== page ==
In recent years, scientists have made multiple breakthroughs in reproductive technologies — technologies that could someday help same-sex couples have children genetically related to both parents.
In July the scientific journal Developmental Cell published a paper detailing an experiment in which artificial sperm was produced from embryonic mouse tissue. That sperm was then used to fertilize mouse eggs, resulting in seven baby mice, six of which survived to be adults. The study, conducted at the Georg-August University in Germany, was touted by the mainstream media as a new hope for male-female couples having trouble conceiving. Predictably, no mention was made of potential homo applications.
As a science journalist, I regularly powwow with scientists. Without fail, they’ve always been eager to get the word out about what they do. But when I began to ask how stem cell technology, like that used in the aforementioned experiment, could help queer couples have kids, suddenly no one would talk to me. Scientists who were initially psyched quickly turned cold. Others simply ignored my messages altogether. I was faced with the sinking feeling that, for the first time, I might be watching discrimination in action.
I can imagine why scientists under the current US regime might be wary of guilt by gay association. But even Canadian scientists were reluctant to comment, leaving me with a new question: why is this such an untouchable subject? The reason, so far as this humble journalist can tell, lies in the intersection of a controversial technology and discomfort with possible queer applications.
Speaking to researcher after researcher, it became apparent that the science involved is so new that the few scientists who feel qualified to speculate are either too busy or too scared to do so. After all, the process combines cloning, something akin to abortion and same-sex parenting in one messy package and that’s one hot political potato.
To produce a child with two biological parents requires two sets of DNA, one in the form of an egg and one in the form of sperm. So how do you get there when you’re starting with two eggs or two sets of sperm?
To create either eggs from a man or sperm from a woman, scientists start with a donated egg. The genetic material inside the donated egg is then scraped out and replaced with the new DNA. As soon as the DNA is transferred, the egg begins to rapidly divide, becoming an embryo in a matter of minutes. Scientists call this somatic cell nuclear transfer, otherwise known as cloning.
Human cloning has been outlawed by the United Nations on ethical grounds, and while Canada enforces this ruling by implementing laws prohibiting the practice, other countries including South Korea and the UK have been flouting international law for years in order to conduct what many consider to be crucial medical research. (In addition to the reproductive technology possibilities this research also offers the hope of stem cell-based cures to diseases such as diabetes, Alzheimer’s and Parkinson’s.)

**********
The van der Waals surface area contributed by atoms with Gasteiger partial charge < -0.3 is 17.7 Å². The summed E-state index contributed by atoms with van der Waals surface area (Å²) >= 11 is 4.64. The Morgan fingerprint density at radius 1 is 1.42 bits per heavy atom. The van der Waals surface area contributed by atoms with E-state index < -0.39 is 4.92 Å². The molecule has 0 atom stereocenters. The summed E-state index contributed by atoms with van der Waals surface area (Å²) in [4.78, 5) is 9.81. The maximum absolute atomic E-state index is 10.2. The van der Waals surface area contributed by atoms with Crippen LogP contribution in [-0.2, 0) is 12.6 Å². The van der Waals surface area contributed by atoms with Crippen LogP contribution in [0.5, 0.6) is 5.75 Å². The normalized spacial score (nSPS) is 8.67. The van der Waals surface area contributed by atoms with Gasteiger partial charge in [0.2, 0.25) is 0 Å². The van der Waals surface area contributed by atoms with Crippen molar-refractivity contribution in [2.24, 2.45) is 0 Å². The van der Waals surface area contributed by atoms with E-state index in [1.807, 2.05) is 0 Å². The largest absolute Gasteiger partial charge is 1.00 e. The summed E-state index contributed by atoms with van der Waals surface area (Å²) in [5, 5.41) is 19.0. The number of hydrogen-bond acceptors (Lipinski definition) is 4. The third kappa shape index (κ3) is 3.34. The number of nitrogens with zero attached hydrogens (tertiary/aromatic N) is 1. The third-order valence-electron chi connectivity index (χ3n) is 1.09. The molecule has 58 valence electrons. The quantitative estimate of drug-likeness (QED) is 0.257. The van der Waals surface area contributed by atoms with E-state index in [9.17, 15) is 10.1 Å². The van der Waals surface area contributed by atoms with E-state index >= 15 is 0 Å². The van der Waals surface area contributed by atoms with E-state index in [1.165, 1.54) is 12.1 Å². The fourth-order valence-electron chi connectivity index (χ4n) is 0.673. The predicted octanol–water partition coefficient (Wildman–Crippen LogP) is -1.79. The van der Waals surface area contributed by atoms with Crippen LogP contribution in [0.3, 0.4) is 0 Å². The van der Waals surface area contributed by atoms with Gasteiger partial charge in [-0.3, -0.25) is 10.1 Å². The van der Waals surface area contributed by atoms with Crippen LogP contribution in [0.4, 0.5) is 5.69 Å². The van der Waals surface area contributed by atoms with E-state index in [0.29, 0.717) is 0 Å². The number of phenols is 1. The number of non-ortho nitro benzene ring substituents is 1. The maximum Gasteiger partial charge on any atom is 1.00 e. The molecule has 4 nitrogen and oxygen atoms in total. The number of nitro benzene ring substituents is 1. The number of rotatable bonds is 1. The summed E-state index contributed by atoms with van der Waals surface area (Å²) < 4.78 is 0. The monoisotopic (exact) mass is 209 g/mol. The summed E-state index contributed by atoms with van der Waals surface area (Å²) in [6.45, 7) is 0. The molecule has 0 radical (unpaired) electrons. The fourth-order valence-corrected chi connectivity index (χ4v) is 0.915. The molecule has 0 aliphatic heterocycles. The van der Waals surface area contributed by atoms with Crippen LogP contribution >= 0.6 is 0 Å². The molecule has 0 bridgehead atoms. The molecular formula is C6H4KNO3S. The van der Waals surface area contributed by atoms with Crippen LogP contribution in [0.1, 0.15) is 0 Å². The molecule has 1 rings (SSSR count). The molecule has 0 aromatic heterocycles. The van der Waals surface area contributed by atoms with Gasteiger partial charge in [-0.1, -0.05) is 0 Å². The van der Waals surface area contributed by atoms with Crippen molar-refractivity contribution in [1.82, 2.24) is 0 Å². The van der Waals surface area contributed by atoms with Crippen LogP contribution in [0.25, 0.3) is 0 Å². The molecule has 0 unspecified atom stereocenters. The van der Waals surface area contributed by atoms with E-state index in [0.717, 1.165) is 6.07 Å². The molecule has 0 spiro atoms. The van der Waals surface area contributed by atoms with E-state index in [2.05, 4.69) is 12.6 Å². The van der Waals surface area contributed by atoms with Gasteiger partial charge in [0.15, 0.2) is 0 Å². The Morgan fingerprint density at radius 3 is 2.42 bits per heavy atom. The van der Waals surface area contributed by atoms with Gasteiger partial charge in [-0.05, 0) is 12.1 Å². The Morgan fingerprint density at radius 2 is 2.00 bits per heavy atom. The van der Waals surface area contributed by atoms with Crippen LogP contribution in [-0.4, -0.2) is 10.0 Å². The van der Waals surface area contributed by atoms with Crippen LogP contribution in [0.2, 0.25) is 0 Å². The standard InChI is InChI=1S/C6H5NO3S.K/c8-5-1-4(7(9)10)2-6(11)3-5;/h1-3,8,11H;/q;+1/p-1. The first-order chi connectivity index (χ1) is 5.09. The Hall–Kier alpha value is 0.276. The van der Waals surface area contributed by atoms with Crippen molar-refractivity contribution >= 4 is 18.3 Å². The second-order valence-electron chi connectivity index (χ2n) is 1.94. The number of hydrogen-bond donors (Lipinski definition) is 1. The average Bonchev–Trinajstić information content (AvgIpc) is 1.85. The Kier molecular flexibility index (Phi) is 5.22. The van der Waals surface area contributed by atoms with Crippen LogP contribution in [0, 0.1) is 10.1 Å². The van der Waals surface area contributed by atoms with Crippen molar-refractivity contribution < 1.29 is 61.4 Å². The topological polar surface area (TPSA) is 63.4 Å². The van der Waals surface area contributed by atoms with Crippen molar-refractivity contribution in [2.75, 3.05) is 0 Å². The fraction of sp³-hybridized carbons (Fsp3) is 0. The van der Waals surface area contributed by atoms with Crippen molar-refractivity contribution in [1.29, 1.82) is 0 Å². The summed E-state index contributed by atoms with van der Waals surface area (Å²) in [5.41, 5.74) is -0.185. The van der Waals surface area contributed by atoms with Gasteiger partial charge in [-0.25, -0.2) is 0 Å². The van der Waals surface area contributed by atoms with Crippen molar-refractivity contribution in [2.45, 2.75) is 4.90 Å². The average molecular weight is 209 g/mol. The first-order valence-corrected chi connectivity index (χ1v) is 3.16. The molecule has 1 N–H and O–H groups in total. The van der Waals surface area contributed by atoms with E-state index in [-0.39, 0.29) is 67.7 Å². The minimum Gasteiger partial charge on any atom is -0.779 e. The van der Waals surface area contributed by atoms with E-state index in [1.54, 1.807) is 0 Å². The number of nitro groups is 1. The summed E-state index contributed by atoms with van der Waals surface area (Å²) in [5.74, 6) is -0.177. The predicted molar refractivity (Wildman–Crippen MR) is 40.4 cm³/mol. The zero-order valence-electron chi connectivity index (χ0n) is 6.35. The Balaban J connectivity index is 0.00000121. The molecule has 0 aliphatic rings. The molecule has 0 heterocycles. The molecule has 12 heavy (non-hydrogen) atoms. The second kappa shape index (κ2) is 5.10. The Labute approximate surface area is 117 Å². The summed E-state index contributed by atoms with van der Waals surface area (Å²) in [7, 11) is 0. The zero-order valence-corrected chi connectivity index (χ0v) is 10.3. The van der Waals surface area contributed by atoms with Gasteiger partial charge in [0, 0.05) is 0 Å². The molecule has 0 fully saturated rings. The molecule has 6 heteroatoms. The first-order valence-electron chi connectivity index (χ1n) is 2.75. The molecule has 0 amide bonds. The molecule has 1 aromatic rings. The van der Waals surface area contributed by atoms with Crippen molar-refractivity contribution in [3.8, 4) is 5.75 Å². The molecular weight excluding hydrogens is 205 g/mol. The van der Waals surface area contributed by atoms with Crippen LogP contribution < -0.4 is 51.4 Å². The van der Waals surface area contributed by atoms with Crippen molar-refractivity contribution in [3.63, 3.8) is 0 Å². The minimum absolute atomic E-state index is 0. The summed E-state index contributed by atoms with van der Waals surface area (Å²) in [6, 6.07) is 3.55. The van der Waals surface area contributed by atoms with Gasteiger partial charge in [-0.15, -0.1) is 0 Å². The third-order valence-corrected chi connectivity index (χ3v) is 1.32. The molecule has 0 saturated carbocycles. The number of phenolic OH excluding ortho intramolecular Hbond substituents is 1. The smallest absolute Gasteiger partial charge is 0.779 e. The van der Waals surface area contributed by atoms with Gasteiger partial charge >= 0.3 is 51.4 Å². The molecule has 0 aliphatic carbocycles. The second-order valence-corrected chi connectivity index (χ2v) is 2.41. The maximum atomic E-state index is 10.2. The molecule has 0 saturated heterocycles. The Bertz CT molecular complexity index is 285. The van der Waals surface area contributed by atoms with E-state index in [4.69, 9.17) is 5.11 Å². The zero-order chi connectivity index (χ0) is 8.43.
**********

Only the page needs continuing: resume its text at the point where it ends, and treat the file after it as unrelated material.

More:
Supposing this technology does provide the prospect of progeny by same-sex parents, a number of scientific hurdles stand in the way. To begin with, all experiments to date have been conducted using mice, and it’s unknown how well these processes would work with humans.
Secondly, although eggs have been created using both male and female DNA, as yet there’s been no sperm successfully created from female DNA. In 2003 researcher Hans Scholer and his team at the University Of Pennsylvania created eggs using both male and female mouse DNA. The sperm created last June by Karim Nayernia and colleagues in Göttingen, Germany used only male mouse DNA. Lesbians may be out of luck.
While these are very real obstacles, the conundrum of imprinting — the pattern of suppressed and triggered genes we inherit from each of our parents — poses a much more prickly problem. A fetus with two maternal or paternal sets of genes will have twice as many copies of some genes, and no copies of other genes. This can cause serious problems, leading to a variety of syndromes and even correlating with a large percentage of breast and ovarian cancer cases. Scientists have no idea if imprinting is determined by the source — an egg versus sperm — or by the source of the DNA — a genetic man versus a genetic woman. If imprinting is determined by the DNA, then we have a problem — one that scientists have no idea how to overcome.
Although imprinting is the unknown variable in this equation, there are other problems that could crop up. For instance, in the recent German mouse experiment, the sperm created from embryonic stem cells was used to fertilize a female mouse, and seven baby mice were born. One died before reaching adulthood; the rest were plagued with health problems, such as difficulty breathing, and showed abnormal growth patterns.
With breakthroughs coming hard and fast it may just be a matter of time before reproductive technologies are ready for human applications. But for same-sex couples dreaming of a bouncing baby with daddy’s eyes and papa’s smarts, time is the crux of the matter. Research doesn’t follow our whims and while scientists can make guesses as to how long it will take to develop a technology, they can predict neither the unexpected hitch, nor the surprise breakthrough.
Particularly when none of them are willing to openly discuss the possibilities.